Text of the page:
And so it begins. Trans people will now be used as a wedge issue against colleges for people of faith.

Ed Source reports.

California bills take aim at religious colleges that seek to bar transgender students

As a high school student, Coley Baker found a “dream school” in Biola University, an evangelical Christian college with a palm-tree-dotted campus close yet not too close to home in Los Angeles County. But things happen in late adolescence – identity takes shape, feelings emerge – and by the 2014 Biola graduation ceremony, the young Christian woman Baker once appeared to be had spent two years hiding a new identity as a young Christian transgender man.

“I went into Biola not fully being sure that I was transgender,” said Baker, now 23. “Over the course of my time there, I became more certain.”

Baker never came out publicly about his transgender identity on campus. But at about the same time — in response to signals from the federal government that transgender K-12 students should be protected under anti-discrimination laws — Biola decided to apply for a religious exemption that would give the university the right to expel transgender students and refuse to admit, house or accommodate them, without jeopardizing federal funding.

Now two California bills are attempting to curb, at a state level, California’s own practice of granting private colleges religious exemptions that enable them to receive state funds while allowing them to discriminate against lesbian, gay, bisexual and transgender students in admissions, housing and campus activities. The state currently gives a blanket exemption to the anti-discrimination provisions of the Equity in Higher Education Act to all colleges that are “controlled by a religious organization.”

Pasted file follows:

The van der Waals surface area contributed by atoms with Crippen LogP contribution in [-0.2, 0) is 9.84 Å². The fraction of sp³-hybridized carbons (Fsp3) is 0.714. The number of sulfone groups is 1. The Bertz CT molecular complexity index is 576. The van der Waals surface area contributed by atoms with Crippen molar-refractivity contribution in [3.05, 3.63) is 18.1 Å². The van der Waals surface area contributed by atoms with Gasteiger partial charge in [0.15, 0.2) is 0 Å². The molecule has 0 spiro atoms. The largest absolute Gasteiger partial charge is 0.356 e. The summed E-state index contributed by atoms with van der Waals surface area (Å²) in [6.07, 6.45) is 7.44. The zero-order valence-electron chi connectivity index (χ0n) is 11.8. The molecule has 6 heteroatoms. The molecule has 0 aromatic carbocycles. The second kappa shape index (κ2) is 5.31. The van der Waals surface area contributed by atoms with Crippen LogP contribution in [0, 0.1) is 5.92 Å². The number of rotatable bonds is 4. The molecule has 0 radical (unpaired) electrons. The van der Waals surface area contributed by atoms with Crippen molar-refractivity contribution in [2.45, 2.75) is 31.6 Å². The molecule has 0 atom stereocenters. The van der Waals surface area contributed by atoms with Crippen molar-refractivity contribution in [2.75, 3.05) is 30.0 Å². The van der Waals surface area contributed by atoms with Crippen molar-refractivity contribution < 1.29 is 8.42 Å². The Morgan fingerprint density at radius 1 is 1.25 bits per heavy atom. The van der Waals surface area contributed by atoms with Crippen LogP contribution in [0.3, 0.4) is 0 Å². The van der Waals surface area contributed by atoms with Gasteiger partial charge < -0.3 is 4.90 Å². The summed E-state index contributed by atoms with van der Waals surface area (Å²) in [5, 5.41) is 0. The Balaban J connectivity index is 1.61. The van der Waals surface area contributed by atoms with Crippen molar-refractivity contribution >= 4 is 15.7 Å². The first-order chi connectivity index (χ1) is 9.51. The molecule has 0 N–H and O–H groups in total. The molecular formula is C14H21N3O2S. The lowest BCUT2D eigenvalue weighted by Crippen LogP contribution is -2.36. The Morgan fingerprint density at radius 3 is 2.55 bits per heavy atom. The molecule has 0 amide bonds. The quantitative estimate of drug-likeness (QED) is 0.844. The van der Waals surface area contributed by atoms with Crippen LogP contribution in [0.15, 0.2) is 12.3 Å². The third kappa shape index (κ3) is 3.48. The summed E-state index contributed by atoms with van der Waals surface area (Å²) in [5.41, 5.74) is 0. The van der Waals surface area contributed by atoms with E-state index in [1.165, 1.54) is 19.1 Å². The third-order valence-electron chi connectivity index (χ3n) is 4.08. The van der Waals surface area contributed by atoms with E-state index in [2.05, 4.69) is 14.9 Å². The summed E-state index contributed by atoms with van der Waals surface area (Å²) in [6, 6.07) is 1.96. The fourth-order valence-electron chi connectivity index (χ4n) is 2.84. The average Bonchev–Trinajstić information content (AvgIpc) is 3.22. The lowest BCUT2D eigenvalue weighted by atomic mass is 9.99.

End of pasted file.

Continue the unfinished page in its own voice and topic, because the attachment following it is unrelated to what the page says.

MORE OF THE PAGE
Assembly Bill 1888, by Assemblyman Evan Low, D-Campbell, proposes that the state withhold Cal Grant funding eligibility for colleges that violate state nondiscrimination laws. Senate Bill 1146, by Sen. Ricardo Lara, D-Bell Gardens, would shrink the number of religious colleges that qualify for religious exemptions. Also under SB 1146, colleges that receive federal religious exemptions would be required to publicize that fact to prospective students.